But this isn’t the real story either, I just like a bit of family gossip every now and then. The real story is about the Donetsk residents, and why they don’t want to be forcibly evacuated against their will. I mean, I don’t know international law all that well, but don’t human beings have a right to stay in their own homes and even be shelled to death, if that is their personal choice? This piece adds more detail to the drama. The reporters are Artur Priymak, Darya Volkova and Alyona Zadorozhnaya.
The Mayor of Kramatorsk (still under the Ukrainian heel) is a man named Alexander Goncharenko. He has a similar complaint to Kirilenko’s: He went to all the trouble of ordering a bus to evacuate people to the city of Pokrovsk; but hardly anybody showed up to take advantage. “We are not seeing a flood of people wishing to leave,” he reported laconically.
The Mood In Kramatorsk
An anonymous blogger, from the Telegram channel called “I love Kramatorsk” describes the mood in the city. This person works at the main industry there, Energo-Mash-Spets-Stal (Energy Machine Special Steel, Энергомашспецсталь, or ЭМСС): “The factory, it goes without saying, has long been demolished and everything stolen that wasn’t nailed down. The pensioners have parked themselves in the office space, behind those old fat monitors. [cathode ray tube monitors?] At the factory everybody is waiting for the Russians to arrive and put ЭМСС back into production again, for the purposes of the Russian army. They believe they will soon be repairing Russian tanks, and then they will have bread on the table again.”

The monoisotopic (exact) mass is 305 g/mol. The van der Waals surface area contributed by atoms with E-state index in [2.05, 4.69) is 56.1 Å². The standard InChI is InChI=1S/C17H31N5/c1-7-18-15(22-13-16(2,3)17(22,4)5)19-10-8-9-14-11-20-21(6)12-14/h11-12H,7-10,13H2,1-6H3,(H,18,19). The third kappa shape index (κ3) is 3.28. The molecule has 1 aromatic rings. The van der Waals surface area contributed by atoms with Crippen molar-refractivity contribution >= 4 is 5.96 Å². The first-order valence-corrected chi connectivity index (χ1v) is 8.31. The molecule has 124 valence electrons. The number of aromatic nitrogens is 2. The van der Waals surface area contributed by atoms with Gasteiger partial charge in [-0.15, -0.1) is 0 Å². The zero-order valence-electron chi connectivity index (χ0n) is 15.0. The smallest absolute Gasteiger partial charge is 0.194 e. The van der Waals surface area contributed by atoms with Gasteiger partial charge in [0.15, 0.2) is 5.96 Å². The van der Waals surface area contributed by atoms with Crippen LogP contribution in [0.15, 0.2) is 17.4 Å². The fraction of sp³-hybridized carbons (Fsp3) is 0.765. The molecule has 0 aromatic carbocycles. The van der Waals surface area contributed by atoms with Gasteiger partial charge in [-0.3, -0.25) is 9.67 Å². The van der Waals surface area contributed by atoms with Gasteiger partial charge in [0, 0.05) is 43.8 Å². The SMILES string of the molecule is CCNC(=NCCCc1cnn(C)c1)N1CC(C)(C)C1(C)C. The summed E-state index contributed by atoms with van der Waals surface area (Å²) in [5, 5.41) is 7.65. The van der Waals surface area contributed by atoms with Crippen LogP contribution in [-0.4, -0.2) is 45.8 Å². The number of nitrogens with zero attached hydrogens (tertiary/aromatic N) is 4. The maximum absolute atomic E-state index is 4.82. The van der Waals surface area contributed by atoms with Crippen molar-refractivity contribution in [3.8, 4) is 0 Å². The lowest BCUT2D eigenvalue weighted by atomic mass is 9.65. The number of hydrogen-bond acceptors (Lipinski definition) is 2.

The hope is that the Russians will hire local residents from Kramatorsk and put them back to work, once the factory has been repaired. Another commenter on the same site reassures the others: “There is no Ukraine any more. Kramatorsk and ЭМСС exist, have always existed, and will exist in the future. The Russians will not do us any harm.”